Science & the Sacred is moving to our new home on The BioLogos Foundation’s Web site. Be sure to visit and bookmark our new location to stay up to date with the latest blogs from Karl Giberson, Darrel Falk, Pete Enns, and our various guests in the science-religion dialogue. We’re inaugurating our new site with […]
While the answers to these questions may still be just outside our grasps, four recent breakthroughs by scientists have given hope for insight into these prebiotic puzzles.
- Researcher Jack W. Szostak has shown that simple fatty acids, like those that existed in a primitive earth, will form double-layered spheres similar to cell membranes. As this protocell incorporates more fatty acids, it will eventually divide, much like normal cell division. Furthermore, Dr. Szostak and his colleagues have found that small molecules could pass through this protocell membrane. If these tiny molecules form with other like molecules into a larger molecule, they cannot leave the cell. This could explain how larger molecules, including DNA, formed inside early protocells.
- Chemist John Sutherland and his colleagues Matthew W. Powner and Béatrice Gerland have discovered a “recipe” for nucleotides — the building blocks of RNA and DNA — using base components assumed to have existed on a primitive earth. Their breakthrough was the realization that the base and the sugar of a nucleotide did not have to form separately but instead could have built up as a single unit.
- Dr. Gerald F. Joyce of the Scripps Research Institute has developed molecules that are “immortal,” meaning they can pass on their information indefinitely. So far, Dr. Joyce has developed two RNA molecules that promote each other’s synthesis from the four kinds of RNA nucleotides. Dr. Sutherland believes it will only be a matter of time before Dr. Joyce recreates full self-replication of RNA species.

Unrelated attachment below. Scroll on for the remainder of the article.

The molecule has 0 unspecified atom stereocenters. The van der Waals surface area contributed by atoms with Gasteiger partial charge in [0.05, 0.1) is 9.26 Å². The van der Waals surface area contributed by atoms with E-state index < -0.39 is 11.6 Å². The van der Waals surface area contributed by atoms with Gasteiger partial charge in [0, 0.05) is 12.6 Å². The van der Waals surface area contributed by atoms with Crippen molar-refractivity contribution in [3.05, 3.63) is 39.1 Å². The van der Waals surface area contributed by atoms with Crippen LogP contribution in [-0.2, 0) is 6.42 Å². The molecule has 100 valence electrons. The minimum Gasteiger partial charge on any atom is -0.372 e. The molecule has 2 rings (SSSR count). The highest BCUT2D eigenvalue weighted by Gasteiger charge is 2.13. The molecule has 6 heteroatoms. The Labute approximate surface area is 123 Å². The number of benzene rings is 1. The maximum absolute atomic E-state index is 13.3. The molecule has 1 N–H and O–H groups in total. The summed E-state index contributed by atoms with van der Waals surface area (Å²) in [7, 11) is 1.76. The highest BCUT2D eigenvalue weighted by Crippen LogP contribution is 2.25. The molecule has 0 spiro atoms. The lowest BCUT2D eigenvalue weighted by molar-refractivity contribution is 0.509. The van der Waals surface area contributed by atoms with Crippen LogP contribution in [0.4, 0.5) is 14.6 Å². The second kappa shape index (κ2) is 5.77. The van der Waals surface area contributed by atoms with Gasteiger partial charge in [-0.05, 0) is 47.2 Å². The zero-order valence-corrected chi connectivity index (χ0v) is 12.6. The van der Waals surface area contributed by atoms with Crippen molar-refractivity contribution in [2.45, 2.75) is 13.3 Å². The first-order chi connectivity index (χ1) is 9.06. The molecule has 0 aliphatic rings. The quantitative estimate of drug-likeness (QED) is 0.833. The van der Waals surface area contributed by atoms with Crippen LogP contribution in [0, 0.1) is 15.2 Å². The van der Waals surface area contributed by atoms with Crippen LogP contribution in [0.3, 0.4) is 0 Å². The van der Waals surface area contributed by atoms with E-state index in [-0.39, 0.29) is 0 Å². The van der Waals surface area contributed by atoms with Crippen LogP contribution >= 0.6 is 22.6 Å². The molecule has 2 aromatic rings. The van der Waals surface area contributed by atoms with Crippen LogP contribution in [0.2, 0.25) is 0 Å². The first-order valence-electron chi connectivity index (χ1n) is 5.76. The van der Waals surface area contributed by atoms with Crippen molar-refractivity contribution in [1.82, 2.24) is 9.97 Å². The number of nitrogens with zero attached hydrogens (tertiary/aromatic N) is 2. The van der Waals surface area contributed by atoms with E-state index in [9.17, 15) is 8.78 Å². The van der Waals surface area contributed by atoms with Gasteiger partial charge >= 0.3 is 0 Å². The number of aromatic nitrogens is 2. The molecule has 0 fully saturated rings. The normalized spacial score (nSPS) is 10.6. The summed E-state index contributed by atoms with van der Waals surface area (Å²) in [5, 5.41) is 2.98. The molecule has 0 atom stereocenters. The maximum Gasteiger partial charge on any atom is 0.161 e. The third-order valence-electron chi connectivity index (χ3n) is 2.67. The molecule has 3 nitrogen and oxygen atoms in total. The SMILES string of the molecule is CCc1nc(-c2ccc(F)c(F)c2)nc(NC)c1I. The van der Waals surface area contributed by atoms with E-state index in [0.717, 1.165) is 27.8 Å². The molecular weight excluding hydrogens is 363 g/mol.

- Finally, researchers like Donna Blackmond of Imperial College London are nearing a solution for the “handedness” problem of nucleotides. While normally “left-handed” nucleotides inhibit the linking of “right-handed” ones (thanks to a problem known as “original syn”), when given the right cycle of freezing and melting, a mixture of left and right nucleotides can be converted to just one type, which could then freely connect.
To read more about these four breakthroughs and how they can help us better understand the processes that led to the origin of life, check out the full article “New Glimpses of Life’s Puzzling Origins” from The New York Times’ website. You can read more about Dr. Sutherland’s reasearch on the origin of nucleotides in our earlier post “Chemist Shows How RNA May Have Formed.” For more on the origin of life, check out “Isn’t the Origin of Life Highly Improbable?” in our Questions section at www.biologos.org.